History of Pottery
The baking of clay to form pottery ranks among the oldest arts. When ancient
tombs are opened, or other traces of vanished civilizations are found, pieces
of baked clay are almost always discovered.
Ancient Egypt was probably the first nation to develop this art, and there
pieces of both glazed and un-glazed pottery are found in a state of perfect
preservation, but all the great nations of antiquity were proficient in pottery-making.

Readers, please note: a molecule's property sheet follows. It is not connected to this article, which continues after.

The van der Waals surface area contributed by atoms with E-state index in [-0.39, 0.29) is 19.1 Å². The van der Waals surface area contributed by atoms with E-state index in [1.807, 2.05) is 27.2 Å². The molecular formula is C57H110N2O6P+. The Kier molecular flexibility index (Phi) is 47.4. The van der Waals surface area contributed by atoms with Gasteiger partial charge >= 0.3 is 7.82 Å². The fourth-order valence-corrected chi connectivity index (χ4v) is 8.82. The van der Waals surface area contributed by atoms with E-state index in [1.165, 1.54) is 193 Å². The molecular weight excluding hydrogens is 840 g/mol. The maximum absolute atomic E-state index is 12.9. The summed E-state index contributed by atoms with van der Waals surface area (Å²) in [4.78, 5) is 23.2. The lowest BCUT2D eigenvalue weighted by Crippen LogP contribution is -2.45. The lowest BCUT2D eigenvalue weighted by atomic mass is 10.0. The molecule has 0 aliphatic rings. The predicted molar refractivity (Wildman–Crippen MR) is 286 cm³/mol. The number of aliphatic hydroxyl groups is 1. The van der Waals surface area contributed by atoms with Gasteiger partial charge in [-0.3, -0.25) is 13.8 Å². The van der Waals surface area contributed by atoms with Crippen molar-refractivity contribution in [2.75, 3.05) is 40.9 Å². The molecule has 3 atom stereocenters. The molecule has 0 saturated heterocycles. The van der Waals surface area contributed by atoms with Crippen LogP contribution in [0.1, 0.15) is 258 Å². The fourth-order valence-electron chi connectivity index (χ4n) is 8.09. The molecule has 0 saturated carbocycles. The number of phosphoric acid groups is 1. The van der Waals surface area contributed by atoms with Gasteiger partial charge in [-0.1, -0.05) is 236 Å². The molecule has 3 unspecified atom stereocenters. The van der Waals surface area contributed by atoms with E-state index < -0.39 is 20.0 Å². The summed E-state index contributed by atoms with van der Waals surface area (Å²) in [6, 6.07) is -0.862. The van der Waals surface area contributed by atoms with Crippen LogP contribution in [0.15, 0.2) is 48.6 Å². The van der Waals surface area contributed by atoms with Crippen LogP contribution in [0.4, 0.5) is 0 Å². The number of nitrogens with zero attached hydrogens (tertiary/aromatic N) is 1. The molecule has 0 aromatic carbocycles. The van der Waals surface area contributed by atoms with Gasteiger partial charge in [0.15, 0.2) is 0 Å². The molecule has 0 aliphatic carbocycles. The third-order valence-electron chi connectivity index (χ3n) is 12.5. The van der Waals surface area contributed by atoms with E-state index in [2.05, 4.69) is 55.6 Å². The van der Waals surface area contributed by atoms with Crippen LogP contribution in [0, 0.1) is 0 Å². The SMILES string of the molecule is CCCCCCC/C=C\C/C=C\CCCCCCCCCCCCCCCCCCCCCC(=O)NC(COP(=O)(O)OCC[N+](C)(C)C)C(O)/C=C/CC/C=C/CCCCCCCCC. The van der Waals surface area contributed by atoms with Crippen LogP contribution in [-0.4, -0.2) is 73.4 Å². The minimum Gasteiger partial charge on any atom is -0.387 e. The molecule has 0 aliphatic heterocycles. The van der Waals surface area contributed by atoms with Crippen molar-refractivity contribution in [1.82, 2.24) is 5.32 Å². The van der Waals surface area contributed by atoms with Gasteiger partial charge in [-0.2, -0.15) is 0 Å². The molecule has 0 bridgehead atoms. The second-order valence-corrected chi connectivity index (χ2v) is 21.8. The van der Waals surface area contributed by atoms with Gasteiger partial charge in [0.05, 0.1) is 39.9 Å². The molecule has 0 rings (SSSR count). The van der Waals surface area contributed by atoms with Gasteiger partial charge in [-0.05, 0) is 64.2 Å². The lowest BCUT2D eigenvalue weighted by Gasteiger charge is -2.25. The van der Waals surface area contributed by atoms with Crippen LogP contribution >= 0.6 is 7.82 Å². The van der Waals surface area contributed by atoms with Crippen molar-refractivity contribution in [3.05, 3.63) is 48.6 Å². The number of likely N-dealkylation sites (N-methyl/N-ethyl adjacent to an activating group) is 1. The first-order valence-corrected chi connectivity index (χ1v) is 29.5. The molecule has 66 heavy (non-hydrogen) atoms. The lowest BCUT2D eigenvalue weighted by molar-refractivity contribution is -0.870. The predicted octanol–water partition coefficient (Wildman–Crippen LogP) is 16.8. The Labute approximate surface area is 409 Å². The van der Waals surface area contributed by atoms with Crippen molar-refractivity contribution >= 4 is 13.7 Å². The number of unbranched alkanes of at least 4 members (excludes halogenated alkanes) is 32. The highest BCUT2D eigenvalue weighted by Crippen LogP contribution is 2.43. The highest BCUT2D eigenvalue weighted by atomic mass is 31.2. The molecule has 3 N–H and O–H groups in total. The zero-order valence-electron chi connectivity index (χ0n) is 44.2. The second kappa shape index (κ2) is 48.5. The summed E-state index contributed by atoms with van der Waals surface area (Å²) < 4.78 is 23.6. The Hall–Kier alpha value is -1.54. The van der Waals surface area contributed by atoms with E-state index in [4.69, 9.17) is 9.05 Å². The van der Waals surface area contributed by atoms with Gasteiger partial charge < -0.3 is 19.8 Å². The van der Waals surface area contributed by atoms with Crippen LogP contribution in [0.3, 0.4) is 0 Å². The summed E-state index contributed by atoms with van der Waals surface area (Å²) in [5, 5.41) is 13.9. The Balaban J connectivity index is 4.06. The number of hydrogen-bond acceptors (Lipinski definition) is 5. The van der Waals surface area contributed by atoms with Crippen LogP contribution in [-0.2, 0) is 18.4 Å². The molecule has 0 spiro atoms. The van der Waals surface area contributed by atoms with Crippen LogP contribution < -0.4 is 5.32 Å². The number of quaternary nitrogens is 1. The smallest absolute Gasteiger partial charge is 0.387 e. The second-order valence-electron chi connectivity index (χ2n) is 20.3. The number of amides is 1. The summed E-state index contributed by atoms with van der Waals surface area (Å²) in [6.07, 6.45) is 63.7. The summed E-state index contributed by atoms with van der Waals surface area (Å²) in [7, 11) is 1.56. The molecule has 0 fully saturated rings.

The Bible refers many times to pottery.
In medieval times both glazed and unglazed pottery were made as early as the
twelfth century in Italy, and England doubtless learned the trade from European
workmen. The English development of the art has
been noted throughout the world for its beauty and superiority.
In America no pottery works were established before the end of the eighteenth
century about 1790; and until then the necessary supply had been imported from
Europe. Rapid development has taken place in the manufacture of American-made
ware, which now has a recognized standing in workmanship, design, and service.
Purchasers find that American-made ware is always easily obtained and that they
do not have to wait for shipments from Europe.